Monthly Archives: October 2011
In the current economic and financial state of this country tax dollars have become almost a sacred thing to many hard working Americans. Millions of Americans are feeling the strain of a tough market, and too little opportunity. This is the reason Florida Governor Rick Scott passed legislation in Florida that all Florida residents applying for Temporary Assistance for Needy Families (TANF) would be required to pass a urine screening for drugs in order to get their aid, which under the TANF program is $253 per month for the average family, spanning roughly 4 ½ months. On the surface this seems like a great idea; no American, liberals included, wants to see their hard earned money they paid in taxes go to supporting substance abuse, and entitlement scamming. We all know, or at least know of a habitual drug abuser who refuses to get help, and will not hold down a job because their addiction. This tragic acquaintance will use all the money available to them to get their next fix, taking advantage of the good hearted Americans who support the welfare program in order to get whatever free money the government will give them, and using it to support their habit. The problem with this is that we cannot assume that everyone or even the majority of people on welfare fit this mold. There are thousands of unemployed who legitimately want and are looking for a job, but cannot find one because too many companies have been forced to lay off workers. However, in a time where all of us citizens have to tighten the belt a notch, it is commendable to see Governors like Rick Scott attempting to do the same. It makes so much sense, that 36 other states are considering using the program. Read the rest of this entry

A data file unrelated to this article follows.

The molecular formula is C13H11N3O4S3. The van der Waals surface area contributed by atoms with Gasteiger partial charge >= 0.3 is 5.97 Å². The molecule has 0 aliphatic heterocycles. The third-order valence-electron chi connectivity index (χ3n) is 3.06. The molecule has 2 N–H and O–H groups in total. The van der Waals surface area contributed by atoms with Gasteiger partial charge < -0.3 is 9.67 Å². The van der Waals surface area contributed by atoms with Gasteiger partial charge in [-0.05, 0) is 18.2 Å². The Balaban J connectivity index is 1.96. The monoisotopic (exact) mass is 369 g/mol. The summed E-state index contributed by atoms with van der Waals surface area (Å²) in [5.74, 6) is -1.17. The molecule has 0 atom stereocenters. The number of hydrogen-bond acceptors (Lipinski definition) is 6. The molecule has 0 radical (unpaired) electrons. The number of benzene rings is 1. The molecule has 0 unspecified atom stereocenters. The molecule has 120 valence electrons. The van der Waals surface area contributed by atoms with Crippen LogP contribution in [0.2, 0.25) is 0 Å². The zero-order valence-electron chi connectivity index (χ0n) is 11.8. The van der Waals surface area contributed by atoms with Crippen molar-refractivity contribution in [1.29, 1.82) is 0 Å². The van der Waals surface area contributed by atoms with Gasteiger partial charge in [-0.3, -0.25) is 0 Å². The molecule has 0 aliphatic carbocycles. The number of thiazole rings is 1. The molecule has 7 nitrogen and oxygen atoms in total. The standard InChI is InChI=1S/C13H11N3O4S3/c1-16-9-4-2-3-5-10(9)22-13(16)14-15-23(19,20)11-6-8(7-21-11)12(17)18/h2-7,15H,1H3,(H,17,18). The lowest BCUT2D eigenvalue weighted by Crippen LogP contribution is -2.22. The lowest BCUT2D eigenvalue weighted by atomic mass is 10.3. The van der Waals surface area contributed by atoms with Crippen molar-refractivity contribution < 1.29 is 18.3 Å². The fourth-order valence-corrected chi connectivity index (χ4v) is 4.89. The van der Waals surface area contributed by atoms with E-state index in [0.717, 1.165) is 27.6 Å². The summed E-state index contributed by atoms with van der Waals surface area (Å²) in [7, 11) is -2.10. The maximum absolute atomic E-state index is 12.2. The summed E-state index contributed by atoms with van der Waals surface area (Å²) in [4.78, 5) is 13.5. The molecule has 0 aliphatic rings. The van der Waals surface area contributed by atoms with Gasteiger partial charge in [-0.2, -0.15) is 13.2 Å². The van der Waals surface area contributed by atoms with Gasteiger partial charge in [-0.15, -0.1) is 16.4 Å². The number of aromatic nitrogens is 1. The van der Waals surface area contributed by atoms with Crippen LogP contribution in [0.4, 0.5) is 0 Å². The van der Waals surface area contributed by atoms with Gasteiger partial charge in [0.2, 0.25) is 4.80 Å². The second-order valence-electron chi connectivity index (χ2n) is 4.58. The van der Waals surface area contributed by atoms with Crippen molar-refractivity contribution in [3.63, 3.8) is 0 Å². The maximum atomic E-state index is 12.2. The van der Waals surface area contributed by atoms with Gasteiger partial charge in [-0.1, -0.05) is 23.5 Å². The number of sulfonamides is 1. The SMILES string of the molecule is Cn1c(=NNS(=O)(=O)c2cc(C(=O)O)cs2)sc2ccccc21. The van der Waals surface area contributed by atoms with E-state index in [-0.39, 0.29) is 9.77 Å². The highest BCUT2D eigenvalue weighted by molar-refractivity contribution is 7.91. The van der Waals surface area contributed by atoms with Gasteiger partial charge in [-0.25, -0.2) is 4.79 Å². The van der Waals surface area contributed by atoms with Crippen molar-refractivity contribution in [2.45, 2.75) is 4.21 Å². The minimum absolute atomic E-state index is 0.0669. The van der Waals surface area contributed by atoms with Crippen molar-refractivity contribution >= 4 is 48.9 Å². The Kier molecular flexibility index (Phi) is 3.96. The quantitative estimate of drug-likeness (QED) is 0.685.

Occupy Wall Street is now in its third week of protesting, crowding lower Manhattan with hundreds, sometimes even thousands of protesters who despise the wall street financial system. As the protest only gains momentum we finally are beginning to see some media coverage of the protest; it is hard to ignore 700 people being arrested on a march for blocking the Brooklyn Bridge. It is difficult to recall that many people being arrested on a march since the civil rights movement. The most cynical view of the media blackout (however not necessarily incorrect) is that the big money and banks on Wall Street have a card or two in the hand the media plays, and are using their clout and leverage to keep any legitimacy from being credited to the protest. Much to their dismay, sister protests of Occupy Wall Street are popping up in cities all over the United States, the movement grows every day. The liberal left is reveling in the protest of the corporations the conservative right love, hoping that this movement becomes as powerful as the civil rights protests were in their generation. Videos of peaceful bystanders being maced and forcefully taken into custody are easy to find, only adding fuel to the fir of the protest. It is hard for the media to ignore any protest which has this much momentum, especially when there are now elected officials endorsing and supporting the protest. Some political commentators and analysts are already trying to label the Occupy Wall Street protests as the left wing version of the tea party because of the grassroots nature of the protest. While the protest certainly compares to the tea party movements in spontaneity and organization, it does not necessarily seem to be the left side of anything.